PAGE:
Skate 3 is, quite obviously, the third installment in the popular “Skate” franchise. While I had played games like this before in the form of the Tony Hawk skating games, Skate 3 was my first introduction to this series. I was not quite sure what to expect, but I was more than willing to find out what this game had to offer. An opening cinema introduces you to the characters you will see in the game, as well as some of the areas you will be playing in.
Skate 3 does not waste time, and gets right down to business. After the opening movie has finished, you are placed in the game. Your friend is currently ranting about starting your own skateboard company. From there, you complete challenges, projects, and photo shoots to ensure maximum board selling.
There are different modes of play in this game, all of which take place in an open world environment. At any point, you can go wherever you would like to explore and enjoy skating, or to complete challenges and sell more boards. Some of the challenges require you to do something as simple as pull off a trick so that someone can take a picture for a billboard or magazine. Others are a bit harder, including races and stacking the tricks for racking up points.
What Parents Need to Know
The opening cinema shows a man skateboarding down a large ramp, then jumping and losing his board. It is a nasty fall, but it finishes off-screen.
You can accidentally or willingly skate into pedestrians knocking them down. They are not too fond of this, however, and will “taze” you if you continue this for too long.
You, too, can fall over. Your character takes bruises, falls, and scrapes like a trooper. But the results are evident on your character, as well as a small amount of blood.
A game mode called “Hall of Meat” requires you to willfully crash your character as badly as possible. The point is to break as many bones in your body as you can and fall as far as possible.
There is bad language in the use of words like a**, d**n, b**ch, s**t and p***y.
The aforementioned friend jokes about hiring a “hot secretary” for their business. You can edit your skater, including clothing. You can choose to let your character skate shirtless, and the female skaters are seen in a sports bra.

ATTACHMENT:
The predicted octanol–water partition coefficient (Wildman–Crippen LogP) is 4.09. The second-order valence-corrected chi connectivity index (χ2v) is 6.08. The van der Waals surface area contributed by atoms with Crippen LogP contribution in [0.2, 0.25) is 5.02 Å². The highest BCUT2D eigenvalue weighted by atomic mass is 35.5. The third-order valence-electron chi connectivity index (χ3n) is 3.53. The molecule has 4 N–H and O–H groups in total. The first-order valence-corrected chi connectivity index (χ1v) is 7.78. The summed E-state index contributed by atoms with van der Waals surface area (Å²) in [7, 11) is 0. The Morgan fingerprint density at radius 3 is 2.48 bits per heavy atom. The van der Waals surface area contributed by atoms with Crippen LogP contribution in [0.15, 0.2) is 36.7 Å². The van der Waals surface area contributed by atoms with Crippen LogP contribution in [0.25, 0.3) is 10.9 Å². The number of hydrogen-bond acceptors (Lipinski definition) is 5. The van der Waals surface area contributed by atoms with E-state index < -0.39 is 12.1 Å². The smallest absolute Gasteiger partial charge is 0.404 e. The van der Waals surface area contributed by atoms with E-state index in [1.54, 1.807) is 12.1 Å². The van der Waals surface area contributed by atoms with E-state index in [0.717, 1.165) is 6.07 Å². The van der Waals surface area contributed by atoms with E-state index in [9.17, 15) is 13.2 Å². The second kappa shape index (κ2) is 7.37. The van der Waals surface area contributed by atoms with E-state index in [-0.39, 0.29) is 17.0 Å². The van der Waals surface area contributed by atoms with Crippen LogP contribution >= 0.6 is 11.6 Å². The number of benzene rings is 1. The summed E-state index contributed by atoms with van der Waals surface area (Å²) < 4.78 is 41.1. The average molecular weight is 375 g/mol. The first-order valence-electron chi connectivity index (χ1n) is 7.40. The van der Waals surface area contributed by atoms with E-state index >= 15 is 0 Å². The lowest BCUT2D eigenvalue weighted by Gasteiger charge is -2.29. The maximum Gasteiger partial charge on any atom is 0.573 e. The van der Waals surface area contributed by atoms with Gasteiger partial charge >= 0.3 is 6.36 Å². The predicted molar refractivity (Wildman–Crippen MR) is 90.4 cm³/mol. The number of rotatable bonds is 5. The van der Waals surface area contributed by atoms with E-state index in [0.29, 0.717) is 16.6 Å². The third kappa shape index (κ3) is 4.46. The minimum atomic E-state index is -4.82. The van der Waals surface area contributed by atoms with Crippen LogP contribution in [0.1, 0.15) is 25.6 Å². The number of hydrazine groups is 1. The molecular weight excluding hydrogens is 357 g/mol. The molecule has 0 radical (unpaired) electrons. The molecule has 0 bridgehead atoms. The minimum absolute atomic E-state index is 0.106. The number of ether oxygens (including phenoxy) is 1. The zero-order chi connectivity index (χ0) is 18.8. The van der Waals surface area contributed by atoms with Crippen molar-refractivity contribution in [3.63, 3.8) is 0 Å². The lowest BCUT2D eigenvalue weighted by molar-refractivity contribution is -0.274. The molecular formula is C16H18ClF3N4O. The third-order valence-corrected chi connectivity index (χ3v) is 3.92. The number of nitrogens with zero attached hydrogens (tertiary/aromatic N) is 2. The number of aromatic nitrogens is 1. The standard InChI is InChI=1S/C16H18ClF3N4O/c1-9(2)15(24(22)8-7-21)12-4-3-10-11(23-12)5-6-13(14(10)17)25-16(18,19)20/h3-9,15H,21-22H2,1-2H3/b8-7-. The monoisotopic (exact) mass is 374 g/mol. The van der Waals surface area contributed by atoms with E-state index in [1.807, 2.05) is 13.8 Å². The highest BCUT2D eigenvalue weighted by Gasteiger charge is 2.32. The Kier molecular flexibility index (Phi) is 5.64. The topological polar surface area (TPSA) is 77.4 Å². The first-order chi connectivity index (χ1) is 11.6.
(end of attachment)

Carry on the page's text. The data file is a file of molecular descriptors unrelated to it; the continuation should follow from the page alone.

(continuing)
In this editor you can also place tattoos on your character. One particular tattoo is the silhouette of a bikini clad girl.
A tattoo depicts a devil like character. A jump/trick was titled “Christ air.”
There are some instances of crude material. For example in the opening sequence, a character was picking his nose with a hook where his hand had been. In another example one character says “Do you need me to bless it with some of my urine?”
Certain signs in the city contain suggestive innuendo for example one sign says “Master Bait & Tackle”.
One skateboard design has a marijuana leaf on it with a logo that reads “Think Green”
You can play this game online with other players. Here you have the option to talk with other players, which can result in exposure to bad language depending on who you are playing the game with. However, there is an option to mute all other players.
Having been a fan of the earlier Tony Hawk games, I was wondering how Skate 3 would compare. Would it be a rip-off, or did they honestly have something new to offer? Much to my pleasure, it was the latter. Skate 3 is completely different. The control scheme is tighter and has a higher learning curve. The physics are surprisingly realistic for the most part and much less stylized than Tony Hawk.
All of these things are very good in my opinion, and I enjoyed my time with Skate 3. My only gripes were that the challenges seemed to become redundant after a while, and I lost interest as the difficulty increased.
Skate 3 is rated T for teen and I agree that this is a good rating for this game.
Jonathan McKee is the author of over twenty books including the brand new The Bullying Breakthrough; The Teen’s Guide to Social Media & Mobile Devices; If I Had a Parenting Do Over; and the Amazon Best Seller - The Guy's Guide to God, Girls and the Phone in Your Pocket. He speaks to parents and leaders worldwide, all while providing free resources for parents on his website TheSource4Parents.com. Jonathan, his wife Lori, and their three kids live in California.